The Social Security Administration has announced a 1.5% increase
in Social Security and Supplemental Security Income (SSI) benefits for 2014.
Increased payments to Social Security recipients begin January 1, 2014, while
increased payments to SSI recipients will show up in their December 31, 2013
The new SSI base amount is $721 per month for an individual and
$1,082 per month for a couple. The SSI payment amounts are higher in states
that pay a supplementary SSI payment.
While Social Security retirement and disability benefit amounts
depend on the lifetime earnings of the recipient, the average retirement
benefit will go up to $1,294 in 2014, the average disability benefit will
increase to $1,148, and the average surviving spouse benefit is expected to go
up to $1,243. The maximum Social Security retirement benefit
will be $2,642 per month in 2014.
Along with this benefit increase, many important figures having
to do with Social Security and SSI eligibility, taxes, and benefits have
- Disability eligibility. For disability
purposes, an applicant for SSDI or SSI must be making less than $1,070 per
month to qualify for benefits (or $1,800 if blind). Social Security Disability
Insurance (SSDI) recipients who attempt to return to work through a trial work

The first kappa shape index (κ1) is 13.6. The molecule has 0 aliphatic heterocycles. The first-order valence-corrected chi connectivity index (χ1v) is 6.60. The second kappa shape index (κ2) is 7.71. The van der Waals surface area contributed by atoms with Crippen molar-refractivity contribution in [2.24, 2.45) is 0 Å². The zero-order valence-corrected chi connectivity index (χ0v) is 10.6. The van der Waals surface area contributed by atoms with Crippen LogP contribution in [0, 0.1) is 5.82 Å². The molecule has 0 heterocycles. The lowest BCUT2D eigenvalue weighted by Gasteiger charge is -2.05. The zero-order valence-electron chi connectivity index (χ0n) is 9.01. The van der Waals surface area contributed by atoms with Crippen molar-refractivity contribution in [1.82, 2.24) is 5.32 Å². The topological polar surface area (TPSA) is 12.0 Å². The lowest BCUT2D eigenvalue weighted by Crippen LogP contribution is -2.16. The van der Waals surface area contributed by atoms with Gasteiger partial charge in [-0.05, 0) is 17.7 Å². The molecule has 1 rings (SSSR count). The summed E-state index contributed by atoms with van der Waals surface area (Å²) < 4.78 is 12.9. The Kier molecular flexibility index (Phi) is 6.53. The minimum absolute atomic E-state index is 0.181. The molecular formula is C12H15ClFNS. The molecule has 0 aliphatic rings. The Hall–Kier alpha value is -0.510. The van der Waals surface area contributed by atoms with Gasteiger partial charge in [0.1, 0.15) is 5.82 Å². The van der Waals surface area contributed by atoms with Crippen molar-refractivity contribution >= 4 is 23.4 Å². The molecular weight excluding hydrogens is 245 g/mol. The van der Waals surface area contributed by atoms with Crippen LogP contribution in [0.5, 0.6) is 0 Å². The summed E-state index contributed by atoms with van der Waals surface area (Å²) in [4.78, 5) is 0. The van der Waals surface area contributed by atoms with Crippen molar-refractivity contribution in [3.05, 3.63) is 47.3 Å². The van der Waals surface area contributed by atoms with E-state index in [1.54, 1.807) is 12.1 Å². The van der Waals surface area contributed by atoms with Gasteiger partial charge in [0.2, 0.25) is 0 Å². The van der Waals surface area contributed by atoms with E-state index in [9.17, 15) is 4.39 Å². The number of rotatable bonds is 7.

program will have a month count as a trial month if they make more than $770
- SSI eligibility. The new federal income limit for SSI
is $721 per month, but complicated rules govern what income is countable and
what income is not, and some states allow SSI applicants to have more income.
In short, income over $721 is likely to reduce or end one's SSI benefits,
though you can make more money and still qualify for some SSI. But once you
reach $1,527 in income, you can no longer qualify for any SSI.
- The income
exclusion amount for students is now $1,750 per month (up to an annual limit of
$7,060). The resource (asset) limits for SSI remains the same ($2,000 for an
individual and $3,000 for a couple).
- Early retirement and working. Those who
collect early retirement benefits but continue to work have their benefits
reduced when they make over $15,480 per year ($1,290 per month). But in the
year the recipient reaches full retirement age, he or she can now make up to $3,450
per month without having retirement benefits taken away. (After the worker
reaches full retirement age, benefits aren't reduced regardless of the any
amount of work or earnings.)
- Social Security taxes. The maximum amount of earnings
that is subject to the Social Security tax is $117,000 in 2014, up from $113,700
in 2013. There is no limit to the amount of income subject to the Medicare tax.
The Social Security figures and limits for 2013 can be found in the 2013 update.
Effective date: January 01, 2014